These CLEs will explain data breach, what you can do to protect your client’s information, your ethical duties, and what to do if a breach occurs. For more information, follow the links above. Register for the Bend CLE by emailing DeAnna Shields at deannas@osbplf.org. Register for the Medford CLE by emailing Eric B. Mitton at eric.mitton@cityofmedford.org.

All Rights Reserved – 2018 – Beverly Michaelis

Are Limited License Legal Technicians Coming to Oregon?

With the success of the Washington Limited License Legal Technician (LLLT) experiment, will Oregon finally dip its toe into paraprofessional licensing? The answer appears to be yes.

In June 2017 the OSB Futures Task Force submitted its report to the OSB Board of Governors. Among the recommendations: implementation of a paraprofessional licensing (LLLT) program in Oregon.

The task force recommended the BOG appoint a committee to develop a detailed implementation plan. The plan would include draft rules of admission, practice, and professional conduct for approval by the Supreme Court and adoption by the BOG. ORS Chapter 9 would be amended to provide for licensure of paraprofessionals who would be authorized to provide limited legal services, without attorney supervision, to self-represented litigants in family law and landlord-tenant proceedings. Consumer protection measures would also be enacted.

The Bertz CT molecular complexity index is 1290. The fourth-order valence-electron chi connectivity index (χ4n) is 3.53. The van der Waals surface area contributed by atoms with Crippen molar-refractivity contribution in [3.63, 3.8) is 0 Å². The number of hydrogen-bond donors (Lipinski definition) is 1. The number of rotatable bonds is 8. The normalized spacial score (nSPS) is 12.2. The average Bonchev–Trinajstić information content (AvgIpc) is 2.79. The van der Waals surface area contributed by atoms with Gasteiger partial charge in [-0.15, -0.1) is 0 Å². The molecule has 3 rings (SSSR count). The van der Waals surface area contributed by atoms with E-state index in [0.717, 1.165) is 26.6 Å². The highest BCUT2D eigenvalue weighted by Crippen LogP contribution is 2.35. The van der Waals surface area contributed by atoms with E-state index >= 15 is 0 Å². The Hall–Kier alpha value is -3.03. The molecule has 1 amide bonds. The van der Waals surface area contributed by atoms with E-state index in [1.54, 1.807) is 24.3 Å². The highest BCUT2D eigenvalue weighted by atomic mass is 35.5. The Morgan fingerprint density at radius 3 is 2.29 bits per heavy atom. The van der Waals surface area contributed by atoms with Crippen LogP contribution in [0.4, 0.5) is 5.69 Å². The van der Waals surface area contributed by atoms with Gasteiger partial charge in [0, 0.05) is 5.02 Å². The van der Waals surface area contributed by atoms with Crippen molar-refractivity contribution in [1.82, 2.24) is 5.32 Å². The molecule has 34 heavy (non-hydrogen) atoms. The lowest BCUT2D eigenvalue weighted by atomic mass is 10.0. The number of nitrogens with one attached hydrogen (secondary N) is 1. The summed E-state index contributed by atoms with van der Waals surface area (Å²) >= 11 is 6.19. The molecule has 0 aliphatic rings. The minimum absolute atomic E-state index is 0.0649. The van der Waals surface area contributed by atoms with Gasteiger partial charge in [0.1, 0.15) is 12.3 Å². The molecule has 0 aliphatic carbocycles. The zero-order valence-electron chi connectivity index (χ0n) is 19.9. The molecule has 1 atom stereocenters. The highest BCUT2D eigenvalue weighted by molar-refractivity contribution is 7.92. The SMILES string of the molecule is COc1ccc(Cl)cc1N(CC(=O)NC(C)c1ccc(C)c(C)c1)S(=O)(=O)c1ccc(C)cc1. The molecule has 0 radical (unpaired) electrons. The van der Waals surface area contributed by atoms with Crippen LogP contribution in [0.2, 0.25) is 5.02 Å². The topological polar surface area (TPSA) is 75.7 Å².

Why Do We Need LLLTs (Paraprofessionals)?

Short answer: access to justice. As detailed in the task force report, the number of self-represented litigants continues to grow. Legal Aid, pro bono services, and limited scope representation only meet a small part of the need.

Minimum Qualifications and Licensing

The task force report lays out a series of minimum qualifications for paraprofessionals or LLLTs. Licensing would include “liability insurance in an amount to be determined,” preferably through the Professional Liability Fund, and continuing legal education. To protect the public from confusion, LLLTs would be required to use written agreements with mandatory disclosures.

Scope of Services

“Licensees should be able to select, prepare, file, and serve forms
and other documents in an approved proceeding; provide information and advice relating to the proceeding; communicate and negotiate with another party; and provide emotional and administrative support to the client in court. Licensees should be prohibited from representing clients in depositions, in court, and in appeals.”